Porto is also a fast-growing foodie hub - two unmissable dishes include pasteis de natas with your morning coffee and the iconic francesinha, a meat-stuffed, cheese-wrapped sandwich best enjoyed with a cold bottle of Superbock. For the more adventurous, dobrada is a traditional stew made with tripe (cow’s stomach) and white beans.
Must-see sights include the Ponte de Dom Luís I (not that you can miss it) - a colossal feat of construction spanning 172 metres wide and standing two tiers high.
A World Heritage Site and located in the city’s historical district, Igreja de São Francisco is a must-see for its intricate interiors. The unimposing facade hides a labyrinth of Baroque design that is often cited as the country’s finest.
The climbable Clérigos Tower is one of the best views in Porto. Taking you 75 metres above the city, it’s worth planning the 240-step ascent before you tuck into a hearty francesinha. Firstly - helps you feel like you’ve earned it. But more importantly, there’s no medical evidence to state just what the cheese, carb and meat feast does to your arteries, so best to avoid vigorous exercise directly after consumption.
In the historic Ribeira district, you can experience Porto’s heritage as an estuary town firsthand. The clue is quite literally in the name. As one of the oldest neighbourhoods in the city, it’s the best area to find quiet cobbled streets dotted with hidden restaurants and bars that serve local favourites like sardines and seabass.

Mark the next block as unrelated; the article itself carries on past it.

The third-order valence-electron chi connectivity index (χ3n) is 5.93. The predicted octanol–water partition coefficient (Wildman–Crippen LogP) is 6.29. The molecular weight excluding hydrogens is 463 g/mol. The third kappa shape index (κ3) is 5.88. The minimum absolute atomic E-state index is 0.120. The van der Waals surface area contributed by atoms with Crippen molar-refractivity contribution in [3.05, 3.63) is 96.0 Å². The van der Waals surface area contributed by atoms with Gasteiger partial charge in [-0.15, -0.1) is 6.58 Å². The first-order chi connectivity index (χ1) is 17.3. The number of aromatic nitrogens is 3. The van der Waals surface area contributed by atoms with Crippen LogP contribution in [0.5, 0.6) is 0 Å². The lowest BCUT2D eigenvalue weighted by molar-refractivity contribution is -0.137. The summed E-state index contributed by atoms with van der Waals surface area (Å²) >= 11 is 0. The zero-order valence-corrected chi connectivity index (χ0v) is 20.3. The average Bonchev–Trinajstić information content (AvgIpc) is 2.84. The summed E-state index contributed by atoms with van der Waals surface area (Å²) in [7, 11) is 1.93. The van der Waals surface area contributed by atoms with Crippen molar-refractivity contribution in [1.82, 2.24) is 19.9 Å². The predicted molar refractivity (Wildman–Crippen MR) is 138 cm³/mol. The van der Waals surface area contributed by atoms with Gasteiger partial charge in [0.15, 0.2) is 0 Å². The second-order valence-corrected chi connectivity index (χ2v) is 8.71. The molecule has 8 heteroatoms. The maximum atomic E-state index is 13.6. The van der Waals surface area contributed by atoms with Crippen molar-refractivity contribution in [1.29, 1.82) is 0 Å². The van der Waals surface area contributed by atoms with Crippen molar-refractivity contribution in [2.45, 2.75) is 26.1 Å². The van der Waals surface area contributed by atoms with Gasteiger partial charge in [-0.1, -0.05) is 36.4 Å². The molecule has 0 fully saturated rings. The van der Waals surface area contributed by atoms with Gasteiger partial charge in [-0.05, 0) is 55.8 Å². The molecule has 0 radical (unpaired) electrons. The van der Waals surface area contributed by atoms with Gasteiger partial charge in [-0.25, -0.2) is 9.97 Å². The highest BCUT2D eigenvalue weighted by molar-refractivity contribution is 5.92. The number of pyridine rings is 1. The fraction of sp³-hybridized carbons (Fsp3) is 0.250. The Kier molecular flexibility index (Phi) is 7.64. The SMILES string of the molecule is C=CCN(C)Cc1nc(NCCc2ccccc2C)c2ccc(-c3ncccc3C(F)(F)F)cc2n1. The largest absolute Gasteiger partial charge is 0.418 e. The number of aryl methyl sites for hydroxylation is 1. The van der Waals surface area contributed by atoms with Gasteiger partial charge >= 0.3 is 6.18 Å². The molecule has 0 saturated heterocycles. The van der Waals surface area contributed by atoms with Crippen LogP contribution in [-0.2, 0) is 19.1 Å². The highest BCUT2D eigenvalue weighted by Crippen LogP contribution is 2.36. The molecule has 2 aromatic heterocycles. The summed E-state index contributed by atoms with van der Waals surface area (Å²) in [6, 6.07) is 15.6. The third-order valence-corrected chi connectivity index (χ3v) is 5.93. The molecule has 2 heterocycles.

The majestic Sé Cathedral is a Romanesque Catholic church and one of the city’s oldest buildings. It’s also known simply as Porto Cathedral.
I could go on for hours but my final recommendation for a visit is the Bolsa Palace. A dominating presence on the Porto skyline, it has a room made entirely of gold leaf. One of the city’s younger buildings, it came into being in the 19th century - ‘bolsa’ means stock exchange.
Today, it’s open to visitors and is often used to welcome dignitaries and heads of state to the city.
Though I spent just 72 hours in this Portuguese city, I learnt more than I ever thought I would about its culture and community. One of my biggest takeaways will be just how overlooked this country is as a producer of world-class wines.